How do the privileges that Mrs. Jong gives to Waverly affect her relationship with her daughter? 

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As Waverly becomes better at chess, her mother takes greater interest in her playing. In fact, Mrs. Jong starts to give her many privileges around the house.  For example, Waverly no longer has to do the dishes. Her brothers absorb these chores. As you can imagine her brothers are not...

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As Waverly becomes better at chess, her mother takes greater interest in her playing. In fact, Mrs. Jong starts to give her many privileges around the house.  For example, Waverly no longer has to do the dishes. Her brothers absorb these chores. As you can imagine her brothers are not happy.

“Why does she get to play and we do all the work," complained Vincent. "Is new American rules," said my mother. "Meimei play, squeeze all her brains out for win chess. You play, worth squeeze towel."

Later when Waverly complains that her room is too noisy, Mrs. Jong moves her brothers into the living room.  Undoubtedly, Waverly has the attention and support of her mother.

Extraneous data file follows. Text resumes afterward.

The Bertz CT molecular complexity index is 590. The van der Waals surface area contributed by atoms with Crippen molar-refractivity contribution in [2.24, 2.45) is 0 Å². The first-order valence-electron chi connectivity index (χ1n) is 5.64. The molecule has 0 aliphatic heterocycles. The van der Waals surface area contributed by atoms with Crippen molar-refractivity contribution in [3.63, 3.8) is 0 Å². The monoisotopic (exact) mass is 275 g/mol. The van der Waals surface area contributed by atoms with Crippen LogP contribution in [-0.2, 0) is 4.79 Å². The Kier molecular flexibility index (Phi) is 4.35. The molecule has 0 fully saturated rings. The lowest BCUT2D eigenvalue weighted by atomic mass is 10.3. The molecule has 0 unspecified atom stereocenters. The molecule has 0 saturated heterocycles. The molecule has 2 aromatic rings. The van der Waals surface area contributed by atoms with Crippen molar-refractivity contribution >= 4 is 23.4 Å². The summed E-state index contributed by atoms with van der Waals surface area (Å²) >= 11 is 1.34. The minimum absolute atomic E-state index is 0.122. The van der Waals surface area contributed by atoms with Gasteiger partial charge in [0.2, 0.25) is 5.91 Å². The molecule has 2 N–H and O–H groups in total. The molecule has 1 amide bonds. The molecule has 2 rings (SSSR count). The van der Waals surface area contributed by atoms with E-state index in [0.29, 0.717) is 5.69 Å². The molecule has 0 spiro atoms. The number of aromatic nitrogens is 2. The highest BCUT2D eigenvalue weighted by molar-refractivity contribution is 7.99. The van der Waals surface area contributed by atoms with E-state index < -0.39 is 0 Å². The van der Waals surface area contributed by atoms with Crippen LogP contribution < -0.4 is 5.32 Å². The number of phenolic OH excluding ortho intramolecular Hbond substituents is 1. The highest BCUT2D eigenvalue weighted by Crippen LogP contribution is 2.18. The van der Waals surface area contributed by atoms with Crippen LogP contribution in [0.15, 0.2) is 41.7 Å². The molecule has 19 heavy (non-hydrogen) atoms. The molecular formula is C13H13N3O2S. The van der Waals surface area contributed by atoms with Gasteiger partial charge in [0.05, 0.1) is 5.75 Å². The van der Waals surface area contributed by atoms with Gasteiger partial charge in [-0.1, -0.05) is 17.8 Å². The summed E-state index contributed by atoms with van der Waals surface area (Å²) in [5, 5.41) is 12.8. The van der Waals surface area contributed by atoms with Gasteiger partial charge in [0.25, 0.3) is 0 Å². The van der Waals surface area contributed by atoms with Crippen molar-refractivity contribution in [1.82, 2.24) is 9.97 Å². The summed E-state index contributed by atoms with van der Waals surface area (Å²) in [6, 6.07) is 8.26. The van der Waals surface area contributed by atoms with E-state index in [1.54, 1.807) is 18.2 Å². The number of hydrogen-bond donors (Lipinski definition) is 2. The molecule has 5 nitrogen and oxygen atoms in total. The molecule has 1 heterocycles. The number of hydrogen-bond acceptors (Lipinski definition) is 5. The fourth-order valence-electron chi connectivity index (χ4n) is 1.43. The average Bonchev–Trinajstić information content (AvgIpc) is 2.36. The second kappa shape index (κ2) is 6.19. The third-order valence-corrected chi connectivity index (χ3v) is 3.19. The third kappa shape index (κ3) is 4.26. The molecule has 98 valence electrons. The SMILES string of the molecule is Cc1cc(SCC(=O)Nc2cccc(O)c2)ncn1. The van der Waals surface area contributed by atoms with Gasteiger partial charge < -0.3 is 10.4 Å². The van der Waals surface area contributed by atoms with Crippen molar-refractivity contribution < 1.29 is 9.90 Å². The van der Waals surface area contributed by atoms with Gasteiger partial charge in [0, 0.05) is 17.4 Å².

Waverly has all of these privileges, but strings are attached, and her relationship with her mother changes. For one thing, Mrs. Jong hovers over Waverly. For example, when Waverly is practicing chess, her mother is looking over her shoulder, which annoys her. Most of all, Waverly and her mother go to the market together, and her mother brags about Waverly’s triumphs. At one point, Waverly cannot take it anymore and a confrontation ensues.  She actually runs away.  At the end of the story, there is no resolution, as mother and daughter have to navigate a new understanding in their relationship.

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